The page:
The Jewish Daily Forward welcomes reader comments in order to promote thoughtful discussion on issues of importance to the Jewish community. In the interest of maintaining a civil forum, The Jewish Daily Forwardrequires that all commenters be appropriately respectful toward our writers, other commenters and the subjects of the articles. Vigorous debate and reasoned critique are welcome; name-calling and personal invective are not. While we generally do not seek to edit or actively moderate comments, our spam filter prevents most links and certain key words from being posted and The Jewish Daily Forward reserves the right to remove comments for any reason.





Find us on Facebook!
  • "My dear Penelope, when you accuse Israel of committing 'genocide,' do you actually know what you are talking about?"
  • What's for #Shabbat dinner? Try Molly Yeh's coconut quinoa with dates and nuts. Recipe here:
  • Can animals suffer from PTSD?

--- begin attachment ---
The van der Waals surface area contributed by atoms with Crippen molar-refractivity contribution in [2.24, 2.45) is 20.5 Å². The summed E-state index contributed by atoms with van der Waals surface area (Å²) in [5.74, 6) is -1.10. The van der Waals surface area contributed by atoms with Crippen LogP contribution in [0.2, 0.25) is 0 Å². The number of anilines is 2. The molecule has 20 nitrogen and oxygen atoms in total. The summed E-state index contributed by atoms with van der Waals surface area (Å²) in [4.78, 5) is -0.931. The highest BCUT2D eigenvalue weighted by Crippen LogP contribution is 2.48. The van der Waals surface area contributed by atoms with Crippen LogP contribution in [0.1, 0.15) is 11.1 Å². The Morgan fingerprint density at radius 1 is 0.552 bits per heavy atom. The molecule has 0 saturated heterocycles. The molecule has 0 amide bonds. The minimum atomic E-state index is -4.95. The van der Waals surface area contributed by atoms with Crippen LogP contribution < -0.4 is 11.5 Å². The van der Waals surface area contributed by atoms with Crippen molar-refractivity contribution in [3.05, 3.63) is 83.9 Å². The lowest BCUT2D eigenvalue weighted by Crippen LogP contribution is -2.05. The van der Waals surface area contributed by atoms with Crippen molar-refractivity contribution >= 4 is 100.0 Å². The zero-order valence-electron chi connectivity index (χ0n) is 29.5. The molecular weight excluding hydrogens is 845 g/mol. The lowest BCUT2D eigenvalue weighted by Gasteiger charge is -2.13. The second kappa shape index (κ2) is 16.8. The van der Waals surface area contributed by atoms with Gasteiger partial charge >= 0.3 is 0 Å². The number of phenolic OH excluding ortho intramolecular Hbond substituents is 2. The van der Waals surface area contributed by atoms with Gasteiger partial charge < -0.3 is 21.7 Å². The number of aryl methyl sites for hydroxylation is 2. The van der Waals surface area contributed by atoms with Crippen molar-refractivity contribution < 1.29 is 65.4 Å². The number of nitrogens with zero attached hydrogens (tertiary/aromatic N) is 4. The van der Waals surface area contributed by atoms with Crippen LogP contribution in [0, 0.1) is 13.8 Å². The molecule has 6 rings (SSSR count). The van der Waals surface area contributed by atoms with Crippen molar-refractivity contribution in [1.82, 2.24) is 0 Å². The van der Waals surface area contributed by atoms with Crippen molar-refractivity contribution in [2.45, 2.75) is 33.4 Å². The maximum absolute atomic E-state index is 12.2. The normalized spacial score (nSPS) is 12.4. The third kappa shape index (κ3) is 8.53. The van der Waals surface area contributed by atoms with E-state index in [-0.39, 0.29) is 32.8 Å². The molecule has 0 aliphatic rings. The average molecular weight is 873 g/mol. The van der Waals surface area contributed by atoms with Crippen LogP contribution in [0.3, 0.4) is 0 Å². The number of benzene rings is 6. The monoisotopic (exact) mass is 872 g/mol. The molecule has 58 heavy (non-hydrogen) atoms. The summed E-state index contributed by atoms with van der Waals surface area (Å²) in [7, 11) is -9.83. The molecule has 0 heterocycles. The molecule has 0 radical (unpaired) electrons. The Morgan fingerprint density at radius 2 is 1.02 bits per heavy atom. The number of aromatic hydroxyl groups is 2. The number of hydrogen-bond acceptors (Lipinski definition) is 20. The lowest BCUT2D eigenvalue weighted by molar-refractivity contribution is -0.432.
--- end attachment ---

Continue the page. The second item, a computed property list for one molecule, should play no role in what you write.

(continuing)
• Is anti-Zionism the new anti-Semitism?
  • "I thought I was the only Jew on a Harley Davidson, but I was wrong." — Gil Paul, member of the Hillel's Angels. http://jd.fo/g4cjH
  • “This is a dangerous region, even for people who don’t live there and say, merely express the mildest of concern about the humanitarian tragedy of civilians who have nothing to do with the warring factions, only to catch a rash of *** (bleeped) from everyone who went to your bar mitzvah! Statute of limitations! Look, a $50 savings bond does not buy you a lifetime of criticism.”
  • That sound you hear? That's your childhood going up in smoke.